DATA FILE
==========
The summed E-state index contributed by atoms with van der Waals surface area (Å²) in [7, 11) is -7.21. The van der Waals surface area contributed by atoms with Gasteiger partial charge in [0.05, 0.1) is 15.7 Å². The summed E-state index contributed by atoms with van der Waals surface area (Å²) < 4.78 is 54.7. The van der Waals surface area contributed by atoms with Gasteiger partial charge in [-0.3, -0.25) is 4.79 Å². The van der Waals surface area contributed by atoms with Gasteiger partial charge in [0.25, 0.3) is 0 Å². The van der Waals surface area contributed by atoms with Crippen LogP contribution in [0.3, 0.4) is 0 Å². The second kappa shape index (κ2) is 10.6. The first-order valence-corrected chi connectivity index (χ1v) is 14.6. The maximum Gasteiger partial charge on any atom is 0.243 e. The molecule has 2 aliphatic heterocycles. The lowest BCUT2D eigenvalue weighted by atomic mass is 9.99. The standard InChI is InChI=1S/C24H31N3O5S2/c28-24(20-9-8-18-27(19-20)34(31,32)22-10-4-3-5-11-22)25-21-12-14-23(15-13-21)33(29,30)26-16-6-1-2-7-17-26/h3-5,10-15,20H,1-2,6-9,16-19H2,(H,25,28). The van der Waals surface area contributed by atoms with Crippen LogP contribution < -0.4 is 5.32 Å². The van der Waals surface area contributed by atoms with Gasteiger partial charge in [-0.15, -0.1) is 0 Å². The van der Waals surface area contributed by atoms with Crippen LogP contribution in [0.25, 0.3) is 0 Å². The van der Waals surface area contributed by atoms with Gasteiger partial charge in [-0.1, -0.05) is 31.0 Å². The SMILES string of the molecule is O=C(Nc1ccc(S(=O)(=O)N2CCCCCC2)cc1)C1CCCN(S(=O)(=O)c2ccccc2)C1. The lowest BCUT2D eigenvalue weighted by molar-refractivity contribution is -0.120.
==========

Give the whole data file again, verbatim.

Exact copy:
The summed E-state index contributed by atoms with van der Waals surface area (Å²) in [7, 11) is -7.21. The van der Waals surface area contributed by atoms with Gasteiger partial charge in [0.05, 0.1) is 15.7 Å². The summed E-state index contributed by atoms with van der Waals surface area (Å²) < 4.78 is 54.7. The van der Waals surface area contributed by atoms with Gasteiger partial charge in [-0.3, -0.25) is 4.79 Å². The van der Waals surface area contributed by atoms with Gasteiger partial charge in [0.25, 0.3) is 0 Å². The van der Waals surface area contributed by atoms with Crippen LogP contribution in [0.3, 0.4) is 0 Å². The second kappa shape index (κ2) is 10.6. The first-order valence-corrected chi connectivity index (χ1v) is 14.6. The maximum Gasteiger partial charge on any atom is 0.243 e. The molecule has 2 aliphatic heterocycles. The lowest BCUT2D eigenvalue weighted by atomic mass is 9.99. The standard InChI is InChI=1S/C24H31N3O5S2/c28-24(20-9-8-18-27(19-20)34(31,32)22-10-4-3-5-11-22)25-21-12-14-23(15-13-21)33(29,30)26-16-6-1-2-7-17-26/h3-5,10-15,20H,1-2,6-9,16-19H2,(H,25,28). The van der Waals surface area contributed by atoms with Crippen LogP contribution < -0.4 is 5.32 Å². The van der Waals surface area contributed by atoms with Gasteiger partial charge in [-0.15, -0.1) is 0 Å². The van der Waals surface area contributed by atoms with Crippen LogP contribution in [0.25, 0.3) is 0 Å². The van der Waals surface area contributed by atoms with Gasteiger partial charge in [-0.1, -0.05) is 31.0 Å². The SMILES string of the molecule is O=C(Nc1ccc(S(=O)(=O)N2CCCCCC2)cc1)C1CCCN(S(=O)(=O)c2ccccc2)C1. The lowest BCUT2D eigenvalue weighted by molar-refractivity contribution is -0.120.